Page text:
How to avoid monkeypox on your next trip

29 July 2022
How to avoid monkeypox on your next trip

Just as we started to put COVID out of our minds and work toward a new normal, a not-new virus emerges on the scene. The latest virus outbreak is not one the US public is generally familiar with, however. It’s called monkeypox and, similar to smallpox and chickenpox, it’s a virus that was formerly eradicated.

This week, the World Health Organization declared monkeypox a public health emergency of international concern. Monkeypox has actually been around for quite a while, and members of the scientific medical community have published concerns about the potential of a monkeypox epidemic for more than a decade.

Some important things to note:

  • The good: Monkeypox is rarely fatal in adults and doesn’t typically require hospitalization.
  • The not-so-good: It could prove fatal to children under the age of 8.
  • The not-great: While a vaccine is available, there’s currently a limited supply.

As of July 25, 2022, there have been 3,487 confirmed cases of monkeypox in the US. The good news is that there are no deaths reported.

Researchers have expressed concern that a widespread outbreak could cause it to mutate and become a greater threat to humans.

So, with a new virus on the scene and record-breaking numbers of travelers, how do you protect yourself from monkeypox?

Understand how it spreads

I’m not comparing COVID to monkeypox, but I will compare the importance of understanding how it spreads as the first line of defense.

Just as COVID taught us that masking and regular hand-washing were helpful to slowing the spread, monkeypox is primarily spread by physical contact. 

I write primarily because it can also spread through respiratory droplets that may be on surfaces. Individuals can become infected by touching a person, or items shared with a person, who is infected.

Avoid these situations for now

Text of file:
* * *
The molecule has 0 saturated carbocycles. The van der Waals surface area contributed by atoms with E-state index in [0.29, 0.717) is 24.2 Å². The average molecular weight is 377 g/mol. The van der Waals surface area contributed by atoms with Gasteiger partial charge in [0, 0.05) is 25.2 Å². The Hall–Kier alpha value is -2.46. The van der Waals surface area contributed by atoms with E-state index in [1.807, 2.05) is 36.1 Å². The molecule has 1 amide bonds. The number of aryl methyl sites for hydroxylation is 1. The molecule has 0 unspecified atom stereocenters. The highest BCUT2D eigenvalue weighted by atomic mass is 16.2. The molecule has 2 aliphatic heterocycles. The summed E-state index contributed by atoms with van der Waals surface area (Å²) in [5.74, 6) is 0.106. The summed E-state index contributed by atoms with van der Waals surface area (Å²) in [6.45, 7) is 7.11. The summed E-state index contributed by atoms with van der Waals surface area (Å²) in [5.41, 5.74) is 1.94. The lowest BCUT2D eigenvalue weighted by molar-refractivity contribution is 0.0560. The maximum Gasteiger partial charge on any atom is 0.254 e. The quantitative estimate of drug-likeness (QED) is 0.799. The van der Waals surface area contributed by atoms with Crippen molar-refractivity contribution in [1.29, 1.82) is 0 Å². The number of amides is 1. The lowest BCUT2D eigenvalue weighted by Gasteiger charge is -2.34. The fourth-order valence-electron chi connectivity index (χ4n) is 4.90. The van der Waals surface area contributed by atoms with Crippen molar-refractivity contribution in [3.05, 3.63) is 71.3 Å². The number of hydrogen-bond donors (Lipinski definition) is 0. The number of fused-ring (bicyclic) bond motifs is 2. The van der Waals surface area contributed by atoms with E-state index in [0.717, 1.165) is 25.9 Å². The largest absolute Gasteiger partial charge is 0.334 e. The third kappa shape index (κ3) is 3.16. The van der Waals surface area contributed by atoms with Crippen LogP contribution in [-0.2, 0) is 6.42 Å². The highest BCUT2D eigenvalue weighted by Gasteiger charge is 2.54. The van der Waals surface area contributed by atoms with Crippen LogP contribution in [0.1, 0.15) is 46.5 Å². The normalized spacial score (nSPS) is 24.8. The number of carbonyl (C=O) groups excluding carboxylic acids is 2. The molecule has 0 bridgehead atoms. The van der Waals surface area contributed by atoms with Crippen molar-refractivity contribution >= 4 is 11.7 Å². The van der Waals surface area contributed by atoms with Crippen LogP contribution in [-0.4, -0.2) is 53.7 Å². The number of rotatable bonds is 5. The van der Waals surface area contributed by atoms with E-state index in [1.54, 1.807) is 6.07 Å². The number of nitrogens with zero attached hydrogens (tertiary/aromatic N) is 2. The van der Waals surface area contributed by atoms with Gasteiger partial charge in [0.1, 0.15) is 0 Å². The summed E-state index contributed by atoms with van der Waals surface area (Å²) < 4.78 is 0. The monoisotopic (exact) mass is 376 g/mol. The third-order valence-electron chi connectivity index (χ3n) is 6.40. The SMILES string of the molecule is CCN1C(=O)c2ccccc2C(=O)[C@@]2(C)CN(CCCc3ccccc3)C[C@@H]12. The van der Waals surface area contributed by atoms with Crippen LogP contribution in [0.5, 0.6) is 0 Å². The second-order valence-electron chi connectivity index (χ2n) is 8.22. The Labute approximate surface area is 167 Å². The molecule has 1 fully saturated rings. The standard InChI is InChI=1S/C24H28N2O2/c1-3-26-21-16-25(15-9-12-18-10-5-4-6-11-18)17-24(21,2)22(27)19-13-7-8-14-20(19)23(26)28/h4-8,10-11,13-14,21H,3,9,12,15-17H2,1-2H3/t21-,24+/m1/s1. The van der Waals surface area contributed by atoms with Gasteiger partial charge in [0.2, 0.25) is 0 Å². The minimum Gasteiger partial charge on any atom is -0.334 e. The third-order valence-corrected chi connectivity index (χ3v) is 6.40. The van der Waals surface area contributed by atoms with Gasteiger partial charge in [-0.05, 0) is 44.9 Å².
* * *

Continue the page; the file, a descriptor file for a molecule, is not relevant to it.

Because monkeypox primarily spreads through prolonged skin-to-skin contact, it’s important to maintain some physical distance and avoid situations like these:

  • Crowded places like nightclubs and raves, and
  • Places where people are wearing less clothing like tank tops and shorts

It’s not uncommon for a virus outbreak to start in a particular group of people before spreading more widely.

Since the outbreak began in May, most of the cases were among men who have sex with men. Monkeypox is not, however, a sexually transmitted disease and women and children are among the currently infected patients.

Watch for symptoms

Symptoms usually start within three weeks of exposure. The early symptoms of monkeypox are similar to those of other viruses:

  • fever
  • headache
  • muscle aches
  • low energy

Later symptoms include an itchy, painful rash that advances to raised blisters or sores that spread over the body.

Some patients have reported excruciating pain, lesions, and scars after recovery. The illness typically lasts between two and four weeks and requires the patient to isolate to keep from spreading it to others.

Keep an eye on rates and outbreak maps

The CDC has a new US map of monkeypox cases. Scroll down the page and you can see the case count by state. The state currently leading the number of cases by far is New York.

You can see the 2022 Monkeypox Outbreak Global Map if you’re traveling overseas. The non US country currently leading the number of cases is Spain, followed by Germany and the UK.

Damian Tysdal

Damian Tysdal is the founder of CoverTrip, and he believes travel insurance should be easier to understand. He started the first travel insurance blog in 2006.

Damian Tysdal is the founder of CoverTrip, and he believes travel insurance should be easier to understand. He started the first travel insurance blog in 2006.